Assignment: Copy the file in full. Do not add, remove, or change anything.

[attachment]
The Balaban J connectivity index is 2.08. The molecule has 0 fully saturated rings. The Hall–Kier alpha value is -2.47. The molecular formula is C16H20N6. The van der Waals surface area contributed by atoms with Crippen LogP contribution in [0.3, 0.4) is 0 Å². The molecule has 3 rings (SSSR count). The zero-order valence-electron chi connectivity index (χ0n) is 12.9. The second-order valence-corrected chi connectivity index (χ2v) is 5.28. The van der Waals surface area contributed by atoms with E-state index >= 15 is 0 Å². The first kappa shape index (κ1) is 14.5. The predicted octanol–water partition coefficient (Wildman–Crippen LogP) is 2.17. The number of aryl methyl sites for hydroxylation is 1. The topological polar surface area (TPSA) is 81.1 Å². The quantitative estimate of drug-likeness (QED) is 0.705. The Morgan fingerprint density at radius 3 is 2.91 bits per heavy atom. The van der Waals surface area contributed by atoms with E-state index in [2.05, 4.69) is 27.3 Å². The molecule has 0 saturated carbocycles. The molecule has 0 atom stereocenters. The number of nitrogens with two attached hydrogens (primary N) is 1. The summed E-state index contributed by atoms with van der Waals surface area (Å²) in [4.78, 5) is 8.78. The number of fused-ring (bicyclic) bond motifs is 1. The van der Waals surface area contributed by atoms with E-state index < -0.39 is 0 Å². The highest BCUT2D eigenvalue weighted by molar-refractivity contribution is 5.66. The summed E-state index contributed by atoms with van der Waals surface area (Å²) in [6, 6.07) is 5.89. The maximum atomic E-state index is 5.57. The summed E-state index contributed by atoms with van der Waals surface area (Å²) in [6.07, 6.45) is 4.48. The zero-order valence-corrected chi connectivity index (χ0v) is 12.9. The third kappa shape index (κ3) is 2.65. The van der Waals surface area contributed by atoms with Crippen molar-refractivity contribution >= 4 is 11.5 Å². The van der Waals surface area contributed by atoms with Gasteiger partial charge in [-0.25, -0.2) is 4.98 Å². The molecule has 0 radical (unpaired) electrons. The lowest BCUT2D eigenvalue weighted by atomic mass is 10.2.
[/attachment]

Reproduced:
The Balaban J connectivity index is 2.08. The molecule has 0 fully saturated rings. The Hall–Kier alpha value is -2.47. The molecular formula is C16H20N6. The van der Waals surface area contributed by atoms with Crippen LogP contribution in [0.3, 0.4) is 0 Å². The molecule has 3 rings (SSSR count). The zero-order valence-electron chi connectivity index (χ0n) is 12.9. The second-order valence-corrected chi connectivity index (χ2v) is 5.28. The van der Waals surface area contributed by atoms with E-state index >= 15 is 0 Å². The first kappa shape index (κ1) is 14.5. The predicted octanol–water partition coefficient (Wildman–Crippen LogP) is 2.17. The number of aryl methyl sites for hydroxylation is 1. The topological polar surface area (TPSA) is 81.1 Å². The quantitative estimate of drug-likeness (QED) is 0.705. The Morgan fingerprint density at radius 3 is 2.91 bits per heavy atom. The van der Waals surface area contributed by atoms with E-state index in [2.05, 4.69) is 27.3 Å². The molecule has 0 saturated carbocycles. The molecule has 0 atom stereocenters. The number of nitrogens with two attached hydrogens (primary N) is 1. The summed E-state index contributed by atoms with van der Waals surface area (Å²) in [4.78, 5) is 8.78. The number of fused-ring (bicyclic) bond motifs is 1. The van der Waals surface area contributed by atoms with E-state index < -0.39 is 0 Å². The highest BCUT2D eigenvalue weighted by molar-refractivity contribution is 5.66. The summed E-state index contributed by atoms with van der Waals surface area (Å²) in [6, 6.07) is 5.89. The maximum atomic E-state index is 5.57. The summed E-state index contributed by atoms with van der Waals surface area (Å²) in [6.07, 6.45) is 4.48. The zero-order valence-corrected chi connectivity index (χ0v) is 12.9. The third kappa shape index (κ3) is 2.65. The van der Waals surface area contributed by atoms with Crippen molar-refractivity contribution >= 4 is 11.5 Å². The van der Waals surface area contributed by atoms with Gasteiger partial charge in [-0.25, -0.2) is 4.98 Å². The molecule has 0 radical (unpaired) electrons. The lowest BCUT2D eigenvalue weighted by atomic mass is 10.2.